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Losing track of time: Fixing computer time and clock problems

January 1, 2005

in All Articles,Miscellaneous


Why does my computer keep gaining minutes every day? If I set it back to the right time in the morning, by afternoon it’s gained 5 minutes.


Older cars lose oil. One of my past cars, a lovely 1999 Saturn SC2, started to consume oil after it turned 60,000 miles. However, there wasn’t much I could do about it. The dealership told me that as a car gets older, it’s expected to burn miles. And for an older Saturn, burning one quart of oil every thousand miles was considered “acceptable”. I couldn’t argue with the dealership, so I just shut up and continued checking and filling the oil as needed.

Computer clocks used to be like that. A few minutes drifting every month was arguably accurate. But these days, we don’t have to put up with messed up clocks. If your computer’s clock is noticeably gaining or losing time, one of several things could be happening. Here’s how to handle each:

1) Are you logging on to a network with a server?

On a network with a server, you’ll often have time synchronization. Time sync means that the server (who manages and keeps track of all computers connecting to it) needs to be able to accurately monitor, start and stop events on its client PCs. To do this, it needs accurate timekeeping. To enforce this, it sets the client PC clocks to match its own every time you log in. In the question above, this is the first answer I’d give: If you’re logging on to a network, it doesn’t matter if you set your PC’s clock – it may be overridden daily by the server time synchronization policy.

2) Are you losing the PC time completely?

If your computer’s clock is way off, or if the time is really different every time you boot, yourCMOS battery may be dying. The CMOS battery is a small battery inside your PC that remembers important information when you turn the computer off. If your PC “forgets” the time every time you unplug your PC, that battery may be dead. Replace the battery with a new one. This is a fairly easy process if you’ve ever opened your PC before: You should be able to find the CMOS battery on your PC’s mainboard. Just carefully pry it out of its mount and press in a new one. The CMOS battery looks like a large watch battery, about the diameter of a dime or quarter.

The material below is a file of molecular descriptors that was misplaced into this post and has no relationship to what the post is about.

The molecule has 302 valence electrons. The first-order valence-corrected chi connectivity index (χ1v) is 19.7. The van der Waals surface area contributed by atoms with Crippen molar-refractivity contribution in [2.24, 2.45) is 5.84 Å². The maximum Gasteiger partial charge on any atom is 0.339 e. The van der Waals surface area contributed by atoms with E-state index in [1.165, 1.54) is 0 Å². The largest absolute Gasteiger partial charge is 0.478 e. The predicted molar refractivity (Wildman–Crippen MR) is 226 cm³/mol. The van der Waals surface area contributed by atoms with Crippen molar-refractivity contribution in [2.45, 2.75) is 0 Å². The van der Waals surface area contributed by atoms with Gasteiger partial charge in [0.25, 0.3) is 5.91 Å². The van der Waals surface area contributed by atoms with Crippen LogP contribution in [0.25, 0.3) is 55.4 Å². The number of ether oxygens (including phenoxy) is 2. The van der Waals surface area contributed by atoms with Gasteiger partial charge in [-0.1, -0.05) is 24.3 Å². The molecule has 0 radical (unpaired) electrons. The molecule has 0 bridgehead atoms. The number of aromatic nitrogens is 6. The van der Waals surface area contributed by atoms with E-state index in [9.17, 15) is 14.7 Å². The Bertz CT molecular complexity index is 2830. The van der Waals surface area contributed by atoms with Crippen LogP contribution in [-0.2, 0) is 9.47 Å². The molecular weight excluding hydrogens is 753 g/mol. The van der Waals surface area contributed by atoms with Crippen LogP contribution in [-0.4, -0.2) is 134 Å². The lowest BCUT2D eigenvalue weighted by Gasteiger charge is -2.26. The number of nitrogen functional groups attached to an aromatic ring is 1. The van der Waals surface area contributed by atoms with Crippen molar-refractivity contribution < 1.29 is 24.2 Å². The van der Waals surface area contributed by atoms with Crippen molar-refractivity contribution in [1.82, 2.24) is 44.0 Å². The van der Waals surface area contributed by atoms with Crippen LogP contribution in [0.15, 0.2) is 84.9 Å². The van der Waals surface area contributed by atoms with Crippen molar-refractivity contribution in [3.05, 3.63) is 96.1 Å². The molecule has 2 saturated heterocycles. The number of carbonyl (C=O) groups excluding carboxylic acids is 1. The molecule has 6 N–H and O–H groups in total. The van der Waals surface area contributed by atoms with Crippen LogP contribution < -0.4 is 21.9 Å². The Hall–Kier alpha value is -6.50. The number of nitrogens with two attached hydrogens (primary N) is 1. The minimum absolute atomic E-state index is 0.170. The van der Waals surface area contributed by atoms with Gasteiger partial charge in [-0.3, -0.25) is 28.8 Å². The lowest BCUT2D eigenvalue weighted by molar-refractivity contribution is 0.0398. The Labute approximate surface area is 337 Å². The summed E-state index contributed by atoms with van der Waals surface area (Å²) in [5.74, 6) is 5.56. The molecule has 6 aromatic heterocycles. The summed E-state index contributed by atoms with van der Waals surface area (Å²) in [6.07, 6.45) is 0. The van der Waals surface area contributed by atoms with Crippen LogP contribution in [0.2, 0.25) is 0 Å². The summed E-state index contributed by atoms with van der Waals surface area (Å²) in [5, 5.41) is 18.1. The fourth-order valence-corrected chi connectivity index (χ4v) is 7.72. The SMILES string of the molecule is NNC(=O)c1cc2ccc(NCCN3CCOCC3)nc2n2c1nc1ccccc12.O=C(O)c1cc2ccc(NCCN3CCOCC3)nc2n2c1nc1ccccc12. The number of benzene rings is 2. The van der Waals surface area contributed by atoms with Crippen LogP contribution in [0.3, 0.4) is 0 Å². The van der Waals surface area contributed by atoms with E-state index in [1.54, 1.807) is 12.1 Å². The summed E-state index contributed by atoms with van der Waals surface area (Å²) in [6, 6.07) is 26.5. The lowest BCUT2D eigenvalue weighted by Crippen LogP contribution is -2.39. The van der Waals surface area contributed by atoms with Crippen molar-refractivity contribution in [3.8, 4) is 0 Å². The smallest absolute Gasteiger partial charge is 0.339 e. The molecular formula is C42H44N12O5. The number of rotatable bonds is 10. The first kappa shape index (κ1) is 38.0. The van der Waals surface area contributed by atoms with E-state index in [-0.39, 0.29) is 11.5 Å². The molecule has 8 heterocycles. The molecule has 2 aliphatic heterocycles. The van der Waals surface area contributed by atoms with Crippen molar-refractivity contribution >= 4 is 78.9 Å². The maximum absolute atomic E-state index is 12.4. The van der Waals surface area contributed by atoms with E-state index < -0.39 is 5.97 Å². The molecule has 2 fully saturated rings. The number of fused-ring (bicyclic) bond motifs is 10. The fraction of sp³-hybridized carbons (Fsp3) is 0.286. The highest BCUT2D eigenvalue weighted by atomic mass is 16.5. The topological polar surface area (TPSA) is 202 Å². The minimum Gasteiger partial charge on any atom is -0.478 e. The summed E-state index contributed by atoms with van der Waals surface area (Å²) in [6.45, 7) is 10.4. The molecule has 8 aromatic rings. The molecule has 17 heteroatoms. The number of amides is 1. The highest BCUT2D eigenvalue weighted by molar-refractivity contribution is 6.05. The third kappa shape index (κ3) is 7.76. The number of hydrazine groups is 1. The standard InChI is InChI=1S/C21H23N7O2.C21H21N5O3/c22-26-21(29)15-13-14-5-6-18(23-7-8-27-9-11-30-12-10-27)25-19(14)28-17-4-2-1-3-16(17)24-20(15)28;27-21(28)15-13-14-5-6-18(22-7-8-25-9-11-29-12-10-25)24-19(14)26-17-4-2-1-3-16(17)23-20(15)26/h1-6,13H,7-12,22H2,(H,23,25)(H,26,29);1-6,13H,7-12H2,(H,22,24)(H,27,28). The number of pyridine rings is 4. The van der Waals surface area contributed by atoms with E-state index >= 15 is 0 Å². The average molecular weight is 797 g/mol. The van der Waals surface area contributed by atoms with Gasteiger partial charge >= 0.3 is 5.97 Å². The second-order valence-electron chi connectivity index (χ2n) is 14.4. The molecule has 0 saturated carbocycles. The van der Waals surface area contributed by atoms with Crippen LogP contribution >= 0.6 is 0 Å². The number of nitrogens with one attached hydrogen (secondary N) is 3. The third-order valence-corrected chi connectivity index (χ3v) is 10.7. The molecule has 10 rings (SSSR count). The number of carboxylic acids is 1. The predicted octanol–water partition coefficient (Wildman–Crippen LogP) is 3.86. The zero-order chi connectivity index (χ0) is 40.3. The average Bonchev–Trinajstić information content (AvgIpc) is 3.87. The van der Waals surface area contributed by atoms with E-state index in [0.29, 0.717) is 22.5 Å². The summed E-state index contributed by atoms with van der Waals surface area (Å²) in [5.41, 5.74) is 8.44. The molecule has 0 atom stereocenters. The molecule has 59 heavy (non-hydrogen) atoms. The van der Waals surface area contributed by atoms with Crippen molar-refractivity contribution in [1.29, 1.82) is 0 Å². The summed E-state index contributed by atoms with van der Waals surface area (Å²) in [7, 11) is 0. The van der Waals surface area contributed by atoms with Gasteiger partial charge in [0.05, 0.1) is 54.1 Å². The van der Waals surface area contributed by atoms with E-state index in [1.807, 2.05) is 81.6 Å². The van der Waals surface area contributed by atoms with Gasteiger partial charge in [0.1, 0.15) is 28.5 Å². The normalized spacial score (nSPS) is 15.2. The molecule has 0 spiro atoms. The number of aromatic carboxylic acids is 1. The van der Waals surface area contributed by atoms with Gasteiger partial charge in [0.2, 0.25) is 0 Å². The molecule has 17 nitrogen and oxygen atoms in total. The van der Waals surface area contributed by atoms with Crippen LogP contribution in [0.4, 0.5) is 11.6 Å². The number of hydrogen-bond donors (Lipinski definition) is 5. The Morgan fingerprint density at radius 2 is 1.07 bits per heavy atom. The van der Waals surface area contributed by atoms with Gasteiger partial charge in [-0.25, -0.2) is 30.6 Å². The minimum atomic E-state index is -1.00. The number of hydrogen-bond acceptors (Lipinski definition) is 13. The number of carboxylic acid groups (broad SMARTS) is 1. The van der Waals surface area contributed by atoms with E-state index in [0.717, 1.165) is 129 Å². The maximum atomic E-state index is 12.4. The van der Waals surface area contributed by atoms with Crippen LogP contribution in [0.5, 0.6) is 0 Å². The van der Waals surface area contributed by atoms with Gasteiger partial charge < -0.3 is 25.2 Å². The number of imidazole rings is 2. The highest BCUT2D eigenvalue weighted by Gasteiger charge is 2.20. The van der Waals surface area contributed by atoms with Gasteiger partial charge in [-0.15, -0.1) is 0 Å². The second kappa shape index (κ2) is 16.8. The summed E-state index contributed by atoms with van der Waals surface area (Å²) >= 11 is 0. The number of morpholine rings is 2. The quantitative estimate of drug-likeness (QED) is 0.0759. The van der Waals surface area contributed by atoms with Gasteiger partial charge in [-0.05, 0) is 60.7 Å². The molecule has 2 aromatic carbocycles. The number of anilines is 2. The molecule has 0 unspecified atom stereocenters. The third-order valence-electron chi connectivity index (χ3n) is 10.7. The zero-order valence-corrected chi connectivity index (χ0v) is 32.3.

3) Is the time gradually changing (minutes per week)?

If your computer’s clock is gaining or losing minutes at a slow rate, say a couple minutes a week, you just may have a poorly designed or slightly faulty CMOS. No problem, though. For computers not connected to a network with a server, Windows XP allows you to synchronize your clock over the Internet. This process is Windows “time synchronization”, and can be performed manually. If you don’t run it manually, it will automatically synchronize your computer’s clock once a week. (For those running a non-Microsoft firewall: For Windows time synchronization to work, you need to allow “NTP” traffic.)

To enable time synchronization, go to Start Menu -> Control Panel -> Date and Time, and click the “Internet Time” tab on the Date and Time window. Click “Automatically synchronize with an Internet time server” and time synchronization will be turned on. If you do not see the “Internet Time” tab, then your computer is either part of a Windows network “domain” (you log on to a server-controlled, time-controlled network), or you have an older version of Windows: Anything before Windows XP doesn’t support this.

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